N2 - PURPOSE. Methylenetetrahydrofolate reductase (Mthfr) is a key enzyme in homocysteinemethionine metabolism. We investigated Mthfr expression in retina and asked whether mild hyperhomocysteinemia, due to Mthfr deficiency, alters retinal neurovascular structure and function. METHODS. Expression of Mthfr was investigated at the gene and protein level using quantitative (q) RT-PCR, in situ hybridization, immunoblotting, and immunohistochemistry (IHC). The Mthfr+/- and Mthfr+/- mice were subjected to comprehensive evaluation using ERG, funduscopy, fluorescein angiography (FA), spectral-domain optical coherence tomography (SD-OCT), HPLC, and morphometric and IHC analysis of glial fibrillary acidic protein (GFAP) at 8 to 24 weeks. RESULTS. Gene and protein analyses disclosed widespread retinal expression of Mthfr. Electroretinography (ERG) revealed a significant decrease in positive scotopic threshold response in retinas of Mthfr+/- mice at 24 weeks. Fundus examination in mice from both groups was normal; FA revealed areas of focal vascular leakage in 20% of Mthfr+/- mice at 12 to 16 weeks and 60% by 24 weeks. The SD-OCT revealed a significant decrease in nerve fiber layer (NFL) thickness at 24 weeks in Mthfr+/- compared to Mthfr +/- mice. There was a 2-fold elevation in retinal hcy at 24 weeks in Mthfr+/- mice by HPLC and IHC. Morphometric analysis revealed an approximately 20% reduction in cells in the ganglion cell layer of Mthfr+/-mice at 24 weeks. The IHC indicated significantly increased GFAP labeling suggestive of Müller cell activation. CONCLUSIONS. Mildly hyperhomocysteinemic Mthfr+/- mice demonstrate reduced ganglion cell function, thinner NFL, and mild vasculopathy by 24 weeks. The retinal phenotype is similar to that of hyperhomocysteinemic mice with deficiency of cystathionine-b-synthase (Cbs) reported earlier. The data support the hypothesis that hyperhomocysteinemia may be causative in certain retinal neurovasculopathies.

AB - PURPOSE. Methylenetetrahydrofolate reductase (Mthfr) is a key enzyme in homocysteinemethionine metabolism. We investigated Mthfr expression in retina and asked whether mild hyperhomocysteinemia, due to Mthfr deficiency, alters retinal neurovascular structure and function. METHODS. Expression of Mthfr was investigated at the gene and protein level using quantitative (q) RT-PCR, in situ hybridization, immunoblotting, and immunohistochemistry (IHC). The Mthfr+/- and Mthfr+/- mice were subjected to comprehensive evaluation using ERG, funduscopy, fluorescein angiography (FA), spectral-domain optical coherence tomography (SD-OCT), HPLC, and morphometric and IHC analysis of glial fibrillary acidic protein (GFAP) at 8 to 24 weeks. RESULTS. Gene and protein analyses disclosed widespread retinal expression of Mthfr. Electroretinography (ERG) revealed a significant decrease in positive scotopic threshold response in retinas of Mthfr+/- mice at 24 weeks. Fundus examination in mice from both groups was normal; FA revealed areas of focal vascular leakage in 20% of Mthfr+/- mice at 12 to 16 weeks and 60% by 24 weeks. The SD-OCT revealed a significant decrease in nerve fiber layer (NFL) thickness at 24 weeks in Mthfr+/- compared to Mthfr +/- mice. There was a 2-fold elevation in retinal hcy at 24 weeks in Mthfr+/- mice by HPLC and IHC. Morphometric analysis revealed an approximately 20% reduction in cells in the ganglion cell layer of Mthfr+/-mice at 24 weeks. The IHC indicated significantly increased GFAP labeling suggestive of Müller cell activation. CONCLUSIONS. Mildly hyperhomocysteinemic Mthfr+/- mice demonstrate reduced ganglion cell function, thinner NFL, and mild vasculopathy by 24 weeks. The retinal phenotype is similar to that of hyperhomocysteinemic mice with deficiency of cystathionine-b-synthase (Cbs) reported earlier. The data support the hypothesis that hyperhomocysteinemia may be causative in certain retinal neurovasculopathies.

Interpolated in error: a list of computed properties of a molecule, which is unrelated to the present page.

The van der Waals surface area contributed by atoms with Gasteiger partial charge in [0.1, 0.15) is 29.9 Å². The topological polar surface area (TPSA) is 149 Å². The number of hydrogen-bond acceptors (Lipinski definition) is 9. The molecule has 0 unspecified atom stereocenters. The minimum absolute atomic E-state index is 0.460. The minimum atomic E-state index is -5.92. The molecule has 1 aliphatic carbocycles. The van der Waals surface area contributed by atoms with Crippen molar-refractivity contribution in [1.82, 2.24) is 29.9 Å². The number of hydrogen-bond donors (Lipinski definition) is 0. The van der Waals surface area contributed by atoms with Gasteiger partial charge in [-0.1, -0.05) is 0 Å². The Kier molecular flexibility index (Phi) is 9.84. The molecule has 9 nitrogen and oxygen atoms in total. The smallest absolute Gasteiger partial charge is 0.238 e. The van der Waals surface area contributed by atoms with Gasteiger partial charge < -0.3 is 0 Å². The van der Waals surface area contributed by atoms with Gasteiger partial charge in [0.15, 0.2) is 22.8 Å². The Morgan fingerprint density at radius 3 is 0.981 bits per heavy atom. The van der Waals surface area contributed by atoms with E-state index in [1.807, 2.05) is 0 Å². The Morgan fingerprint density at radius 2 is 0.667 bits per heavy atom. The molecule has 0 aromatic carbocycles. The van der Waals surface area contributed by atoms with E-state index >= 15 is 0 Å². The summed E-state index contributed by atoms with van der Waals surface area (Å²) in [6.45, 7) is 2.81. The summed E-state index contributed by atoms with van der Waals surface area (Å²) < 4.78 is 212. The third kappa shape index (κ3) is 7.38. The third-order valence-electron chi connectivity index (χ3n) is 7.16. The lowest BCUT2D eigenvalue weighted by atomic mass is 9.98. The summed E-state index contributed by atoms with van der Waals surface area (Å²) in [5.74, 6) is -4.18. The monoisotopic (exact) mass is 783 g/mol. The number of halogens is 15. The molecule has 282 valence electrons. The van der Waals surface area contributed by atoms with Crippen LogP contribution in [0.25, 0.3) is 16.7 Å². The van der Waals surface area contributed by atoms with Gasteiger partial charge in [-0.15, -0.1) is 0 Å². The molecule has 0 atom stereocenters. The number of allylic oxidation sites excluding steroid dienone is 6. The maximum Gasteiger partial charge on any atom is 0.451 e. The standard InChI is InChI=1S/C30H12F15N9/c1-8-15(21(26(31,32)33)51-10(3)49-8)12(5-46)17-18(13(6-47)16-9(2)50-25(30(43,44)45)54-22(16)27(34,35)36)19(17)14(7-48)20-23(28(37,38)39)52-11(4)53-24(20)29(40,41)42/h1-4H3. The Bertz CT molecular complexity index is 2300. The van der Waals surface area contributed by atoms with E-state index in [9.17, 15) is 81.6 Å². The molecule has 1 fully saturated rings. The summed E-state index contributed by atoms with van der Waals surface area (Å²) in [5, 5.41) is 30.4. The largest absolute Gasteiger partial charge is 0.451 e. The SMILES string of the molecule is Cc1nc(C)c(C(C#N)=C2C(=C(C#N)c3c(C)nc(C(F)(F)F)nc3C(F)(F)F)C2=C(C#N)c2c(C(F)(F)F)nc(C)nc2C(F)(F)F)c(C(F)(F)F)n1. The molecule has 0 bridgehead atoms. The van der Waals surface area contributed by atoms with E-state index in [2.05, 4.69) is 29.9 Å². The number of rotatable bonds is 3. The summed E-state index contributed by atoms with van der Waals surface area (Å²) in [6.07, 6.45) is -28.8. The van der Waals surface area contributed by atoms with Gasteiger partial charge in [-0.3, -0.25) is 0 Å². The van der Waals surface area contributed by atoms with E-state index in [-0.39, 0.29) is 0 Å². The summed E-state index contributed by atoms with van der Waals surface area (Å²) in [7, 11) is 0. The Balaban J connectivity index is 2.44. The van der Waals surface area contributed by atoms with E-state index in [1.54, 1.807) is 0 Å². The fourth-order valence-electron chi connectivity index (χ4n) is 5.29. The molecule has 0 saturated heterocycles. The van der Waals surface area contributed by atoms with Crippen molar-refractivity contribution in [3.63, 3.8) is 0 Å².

KW - ERG

KW - Homocysteine

KW - Methylation pathway

KW - Mouse

KW - Retina

KW - Retinal degeneration

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U2 - 10.1167/iovs.14-16190

DO - 10.1167/iovs.14-16190

M3 - Article

C2 - 25766590

AN - SCOPUS:84939485655

VL - 56

SP - 2684

EP - 2695

JO - Investigative Ophthalmology and Visual Science

JF - Investigative Ophthalmology and Visual Science

SN - 0146-0404

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ER -